It is a pleasure to follow Andrew Selous. I agree with him on one specific point: we really do need a better understanding of why mental health is a problem within crime and of how it should be dealt with more appropriately than is currently the case.
I do at least agree with the Home Secretary on two points. First, he was right to pay tribute to the work that the police do on behalf of us and our communities. It is only the police who take the risk of trying their best to protect us. Secondly, I agree that it is his job to keep the people of this country and our communities safe. However, the sad fact is that although he acknowledges that that is the case, he does not seem to do much about trying to turn it into reality.
Much of what I say will be about facts and figures, but it is important to say that behind those facts and figures lie some incredibly terrible human tragedies. I will talk about knife crime in a moment. That is about a young life lost needlessly and, more than that, about a family who, for the rest of their lives, will be left asking, “What if?” We must always be mindful that while facts and figures tell one story, the effect on people’s lives is often much more pronounced and vivid than the figures alone show.
First, inevitably, I want to talk about funding for Merseyside police. My hon. Friends the Members for Wallasey (Ms Eagle) and for Garston and Halewood (Maria Eagle) both referred, in slightly different ways, to the way in which the loss of central Government funding has affected policing in our constituencies. Indeed, my hon. Friend Conor McGinn made a similar point about the closure of a police station in his constituency as an example of how things play out on the ground. My hon. Friend the Member for Garston and Halewood rightly pointed out that since 2010-11, the Merseyside police force has lost £90,396,258 of central Government funding. That is a lot of money, and it has consequences. It means that we have lost over 1,000 police officers, which must have an impact on crime. We have lost over 200 PCSOs, and that in itself must have an impact on crime, at least in the sense of how the police get information about what is going on in communities. We cannot hide from the fact that there has to be a direct relationship between police on the ground and the ability to deal with crime.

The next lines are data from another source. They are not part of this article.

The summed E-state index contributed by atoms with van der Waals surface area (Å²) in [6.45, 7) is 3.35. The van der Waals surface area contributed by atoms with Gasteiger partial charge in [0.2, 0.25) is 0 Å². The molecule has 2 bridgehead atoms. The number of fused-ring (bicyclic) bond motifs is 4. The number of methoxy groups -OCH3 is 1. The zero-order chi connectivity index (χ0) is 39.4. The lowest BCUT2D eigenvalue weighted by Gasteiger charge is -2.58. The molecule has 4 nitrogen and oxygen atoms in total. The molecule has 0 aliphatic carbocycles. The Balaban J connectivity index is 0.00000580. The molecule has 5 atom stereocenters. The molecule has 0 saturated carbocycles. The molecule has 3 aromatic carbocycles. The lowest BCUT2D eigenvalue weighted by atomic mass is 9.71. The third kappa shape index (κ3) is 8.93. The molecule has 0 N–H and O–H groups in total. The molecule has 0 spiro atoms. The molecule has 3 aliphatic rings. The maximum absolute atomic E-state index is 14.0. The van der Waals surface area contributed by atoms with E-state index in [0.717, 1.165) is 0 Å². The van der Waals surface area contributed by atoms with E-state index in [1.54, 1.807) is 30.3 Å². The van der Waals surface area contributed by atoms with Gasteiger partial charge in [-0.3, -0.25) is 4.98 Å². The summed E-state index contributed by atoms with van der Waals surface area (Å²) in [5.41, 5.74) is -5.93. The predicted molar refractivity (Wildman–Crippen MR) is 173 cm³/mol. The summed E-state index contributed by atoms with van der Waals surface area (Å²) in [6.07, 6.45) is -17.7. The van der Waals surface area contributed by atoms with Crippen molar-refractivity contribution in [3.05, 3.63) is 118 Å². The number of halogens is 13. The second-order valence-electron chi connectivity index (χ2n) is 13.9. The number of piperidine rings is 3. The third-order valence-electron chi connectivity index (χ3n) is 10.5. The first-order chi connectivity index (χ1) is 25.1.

My right hon. Friend Mr Jones was right when he pointed out in an intervention on the Home Secretary that the additional money that the Government have provided will mostly cover only the additional cost of pensions. On Merseyside, of the £8.8 million of additional money that will be provided through the central Government grant, which is of course welcome, £7.8 million will go directly to plugging the gap in pensions.
At the same time, we are experiencing steep rises in very serious crimes. On Merseyside, over the past 12 months, knife crime has increased by 32%. I have talked about the impact of that on young lives. My hon. Friend the Member for Garston and Halewood and I, along with others, want to get into a discussion with the Government about how the problem can be better dealt with by giving young people alternatives to a life of crime and by providing the police with the ability to intervene more effectively. After many attempts, we have not even been able to get a meeting with the Policing Minister. I have asked him in previous debates to meet me to discuss this, but answer comes there none. There has also been a massive 47% rise in domestic abuse, which means that whole families are in terrible crisis, with terrible problems.
There is so much more to say, but to keep within the limits you have set, Mr Deputy Speaker, I will conclude by simply saying this. The Government have done too little too late to resolve the problem that our communities and police forces face. Frankly, if the first job of the Government and the Home Secretary is to deal with community safety, I am afraid that this settlement goes nowhere near assuring people that they will be able to carry out that duty.